Jay Mistry

Royal Holloway University of London
Egham, United Kingdom


Field Report n°2

December 10, 2011

This is a personal account of fieldwork experiences from COBRA project members Jay Mistry (Royal Holloway), Frederico Schlottfeldt Brandão (ECAM) and Arlinson Kleber (ECAM) who participated in a workshop in Tumucumaque in December 2011.

Cobra Project – Creative Commons

Macapa, Brazil, December 2011 – We took the morning flight from Macapa to the small village of Urunai in Tumucumaque;  luckily it was quite a smooth flight and for the two and a half hours all you saw on the ground was forest! With about 20 minutes left of the journey, the forest changed to savanna and as we began our descent, we saw the Marapi River, the only source of freshwater for many of the Tiriyo communities.

The ten participants from the various villages had already arrived, so we spent the first day introducing ourselves through the video and discussing the project and its objectives. We used a short video about COBRA that Jay had produced in Portuguese and Tiriyo as the basis of this discussion and screened this same video in the evening to the whole community so they were aware of what we were doing and could ask questions.

Over the next six days we worked through a range of games that combined learning about the COBRA project and its approaches, with visual techniques including video and photography. Within one game, participants identified Cashari as an integral part of their culture and nutrition. Cashari is a fermented cassava-based drink which is consumed in huge amounts almost all the time. Literally breakfast, lunch and dinner! From babies to the elderly, Cashari plays an important role in community structure,  relationships, diet, as well as ceremonial and ritual purposes.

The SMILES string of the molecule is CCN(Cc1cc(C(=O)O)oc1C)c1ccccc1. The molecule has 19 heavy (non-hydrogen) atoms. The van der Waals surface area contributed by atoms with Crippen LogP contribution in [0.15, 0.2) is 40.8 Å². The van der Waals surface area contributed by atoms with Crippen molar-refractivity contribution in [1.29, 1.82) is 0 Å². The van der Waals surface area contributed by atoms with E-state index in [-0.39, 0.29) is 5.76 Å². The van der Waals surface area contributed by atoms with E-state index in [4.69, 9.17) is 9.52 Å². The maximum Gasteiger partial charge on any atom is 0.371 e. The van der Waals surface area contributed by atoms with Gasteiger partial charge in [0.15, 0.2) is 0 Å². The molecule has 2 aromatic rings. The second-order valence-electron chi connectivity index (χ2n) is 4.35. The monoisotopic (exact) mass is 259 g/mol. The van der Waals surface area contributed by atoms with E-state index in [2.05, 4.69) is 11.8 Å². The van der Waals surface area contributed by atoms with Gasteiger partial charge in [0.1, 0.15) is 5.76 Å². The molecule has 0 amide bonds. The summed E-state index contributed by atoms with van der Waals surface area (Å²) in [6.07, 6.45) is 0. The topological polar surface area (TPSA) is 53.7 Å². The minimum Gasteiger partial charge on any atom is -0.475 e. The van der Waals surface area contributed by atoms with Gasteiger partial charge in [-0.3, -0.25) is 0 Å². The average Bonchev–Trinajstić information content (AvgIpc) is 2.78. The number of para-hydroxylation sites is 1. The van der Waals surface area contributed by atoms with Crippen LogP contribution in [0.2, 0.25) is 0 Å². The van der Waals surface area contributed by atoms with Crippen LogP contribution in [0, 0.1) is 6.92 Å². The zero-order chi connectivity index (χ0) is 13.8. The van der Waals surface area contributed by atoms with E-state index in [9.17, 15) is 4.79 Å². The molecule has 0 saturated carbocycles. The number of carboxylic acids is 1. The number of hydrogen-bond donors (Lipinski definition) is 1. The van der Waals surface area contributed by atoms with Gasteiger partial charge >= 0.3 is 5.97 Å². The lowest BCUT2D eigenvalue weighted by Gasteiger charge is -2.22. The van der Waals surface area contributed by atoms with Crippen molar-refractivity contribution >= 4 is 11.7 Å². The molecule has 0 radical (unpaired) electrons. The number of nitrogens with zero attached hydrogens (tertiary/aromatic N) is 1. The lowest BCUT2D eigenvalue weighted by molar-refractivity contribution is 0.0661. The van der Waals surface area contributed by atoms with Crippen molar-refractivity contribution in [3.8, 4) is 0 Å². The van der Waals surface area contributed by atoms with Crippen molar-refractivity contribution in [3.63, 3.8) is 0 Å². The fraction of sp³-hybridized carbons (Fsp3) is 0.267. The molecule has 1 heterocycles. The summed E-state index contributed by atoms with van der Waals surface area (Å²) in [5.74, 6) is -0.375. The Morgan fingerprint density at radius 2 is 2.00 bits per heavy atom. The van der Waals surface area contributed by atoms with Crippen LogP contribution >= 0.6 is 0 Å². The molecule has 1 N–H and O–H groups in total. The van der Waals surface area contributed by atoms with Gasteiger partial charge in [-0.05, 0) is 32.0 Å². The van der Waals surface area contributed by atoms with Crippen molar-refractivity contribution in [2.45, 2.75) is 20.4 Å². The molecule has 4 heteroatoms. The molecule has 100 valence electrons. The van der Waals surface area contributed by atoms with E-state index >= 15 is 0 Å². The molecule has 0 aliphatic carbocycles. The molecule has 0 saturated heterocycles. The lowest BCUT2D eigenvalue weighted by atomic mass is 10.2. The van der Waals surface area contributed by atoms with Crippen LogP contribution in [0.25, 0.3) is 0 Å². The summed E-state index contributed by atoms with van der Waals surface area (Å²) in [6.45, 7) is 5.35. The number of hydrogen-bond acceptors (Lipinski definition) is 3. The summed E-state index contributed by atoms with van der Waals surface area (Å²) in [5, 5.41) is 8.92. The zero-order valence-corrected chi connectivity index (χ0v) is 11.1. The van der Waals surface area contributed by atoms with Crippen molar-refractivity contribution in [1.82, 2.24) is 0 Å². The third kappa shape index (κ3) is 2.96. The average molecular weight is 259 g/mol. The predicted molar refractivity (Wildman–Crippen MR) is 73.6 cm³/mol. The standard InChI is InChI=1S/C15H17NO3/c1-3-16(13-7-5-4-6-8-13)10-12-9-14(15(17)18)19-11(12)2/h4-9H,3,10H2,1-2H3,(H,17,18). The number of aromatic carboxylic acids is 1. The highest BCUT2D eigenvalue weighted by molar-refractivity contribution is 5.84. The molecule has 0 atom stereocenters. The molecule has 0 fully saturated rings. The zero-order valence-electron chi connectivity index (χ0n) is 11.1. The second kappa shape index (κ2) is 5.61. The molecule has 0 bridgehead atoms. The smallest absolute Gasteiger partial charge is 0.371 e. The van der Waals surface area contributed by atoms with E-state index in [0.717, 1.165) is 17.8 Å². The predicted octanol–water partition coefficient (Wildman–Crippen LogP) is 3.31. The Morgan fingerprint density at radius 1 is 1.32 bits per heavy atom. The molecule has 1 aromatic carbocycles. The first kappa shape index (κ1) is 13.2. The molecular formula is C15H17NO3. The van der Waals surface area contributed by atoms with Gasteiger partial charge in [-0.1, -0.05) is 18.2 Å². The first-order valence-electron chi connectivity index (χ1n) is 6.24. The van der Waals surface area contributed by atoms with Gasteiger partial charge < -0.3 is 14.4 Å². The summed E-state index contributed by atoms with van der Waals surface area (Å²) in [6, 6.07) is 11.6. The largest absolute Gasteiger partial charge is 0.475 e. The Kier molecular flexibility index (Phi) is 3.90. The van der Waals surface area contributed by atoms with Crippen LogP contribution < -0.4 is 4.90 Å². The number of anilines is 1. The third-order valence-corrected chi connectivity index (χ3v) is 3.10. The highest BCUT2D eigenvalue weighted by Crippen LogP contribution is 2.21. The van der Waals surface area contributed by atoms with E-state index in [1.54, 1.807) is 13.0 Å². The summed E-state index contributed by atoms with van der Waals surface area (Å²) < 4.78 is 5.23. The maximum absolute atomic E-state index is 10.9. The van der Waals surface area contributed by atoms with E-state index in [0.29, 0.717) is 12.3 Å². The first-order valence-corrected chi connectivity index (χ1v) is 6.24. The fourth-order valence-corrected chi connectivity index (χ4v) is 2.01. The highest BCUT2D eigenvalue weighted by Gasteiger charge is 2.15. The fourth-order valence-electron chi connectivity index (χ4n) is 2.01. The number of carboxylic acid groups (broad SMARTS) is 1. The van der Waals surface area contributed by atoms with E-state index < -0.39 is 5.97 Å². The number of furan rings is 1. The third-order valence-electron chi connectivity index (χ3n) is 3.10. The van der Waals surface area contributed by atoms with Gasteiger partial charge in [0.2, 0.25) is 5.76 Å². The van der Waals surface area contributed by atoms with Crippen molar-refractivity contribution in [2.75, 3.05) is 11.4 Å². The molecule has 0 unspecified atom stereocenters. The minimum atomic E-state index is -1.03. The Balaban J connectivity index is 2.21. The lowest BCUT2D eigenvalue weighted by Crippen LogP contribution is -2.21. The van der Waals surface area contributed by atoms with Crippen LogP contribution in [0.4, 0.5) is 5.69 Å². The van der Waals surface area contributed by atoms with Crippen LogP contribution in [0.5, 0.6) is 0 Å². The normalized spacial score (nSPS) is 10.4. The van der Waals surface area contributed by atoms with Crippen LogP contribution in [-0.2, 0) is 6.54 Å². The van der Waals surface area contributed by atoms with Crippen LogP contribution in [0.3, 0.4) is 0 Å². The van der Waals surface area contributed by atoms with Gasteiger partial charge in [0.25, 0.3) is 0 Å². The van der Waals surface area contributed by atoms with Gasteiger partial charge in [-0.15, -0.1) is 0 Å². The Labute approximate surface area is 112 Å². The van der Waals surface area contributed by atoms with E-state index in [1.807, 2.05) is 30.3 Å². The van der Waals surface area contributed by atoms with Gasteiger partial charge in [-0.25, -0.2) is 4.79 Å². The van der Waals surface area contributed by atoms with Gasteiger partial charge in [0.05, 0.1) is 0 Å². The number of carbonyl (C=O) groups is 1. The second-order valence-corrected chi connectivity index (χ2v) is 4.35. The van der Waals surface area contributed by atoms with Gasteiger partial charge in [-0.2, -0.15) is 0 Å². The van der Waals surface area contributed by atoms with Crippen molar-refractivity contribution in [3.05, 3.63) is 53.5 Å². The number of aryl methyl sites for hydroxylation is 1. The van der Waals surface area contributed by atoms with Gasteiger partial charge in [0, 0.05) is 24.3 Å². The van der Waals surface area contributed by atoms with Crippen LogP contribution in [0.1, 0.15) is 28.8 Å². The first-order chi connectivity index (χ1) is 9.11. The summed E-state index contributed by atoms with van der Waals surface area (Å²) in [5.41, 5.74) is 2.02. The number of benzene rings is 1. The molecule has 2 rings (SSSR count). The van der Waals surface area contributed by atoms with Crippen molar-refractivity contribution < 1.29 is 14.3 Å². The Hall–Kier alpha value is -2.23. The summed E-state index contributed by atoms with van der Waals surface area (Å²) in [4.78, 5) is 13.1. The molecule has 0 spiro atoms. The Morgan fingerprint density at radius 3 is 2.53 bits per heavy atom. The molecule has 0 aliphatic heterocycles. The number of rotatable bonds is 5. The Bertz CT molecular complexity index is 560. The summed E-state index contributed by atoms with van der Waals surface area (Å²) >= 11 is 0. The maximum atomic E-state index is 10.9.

Our aim during the workshop was to give participants the chance to tell stories about their communities through video and photography. Then, by presenting these in the form of films and photostories to the rest of the community (screenings took place every night), there were opportunities to reflect on and share these stories. The workshop ended with the development of an action plan in which the ten participants will return to their villages to continue taking video footage and photographs on all the important aspects of their lives. Through this, the COBRA team hopes to learn more about the issues threatening the future survival of these communities and their unique way of life.

It was an amazing experience for us all and we enjoyed sharing our very different ways of life. Food plays a central role in most of our lives and in Tumucumaque it is no different. We were fed a variety of fish and hunted game, including paca, a large forest rodent. On departure, we were presented with two beautiful tortoises, named Cobra Kleber and Jay Brandão, which unfortunately we couldn’t take with us but hope are still alive and well….and not on anyone’s dinner plate!



QUICK DOWNLOAD: Check out the English version of the COBRA Handbook for Practitioners.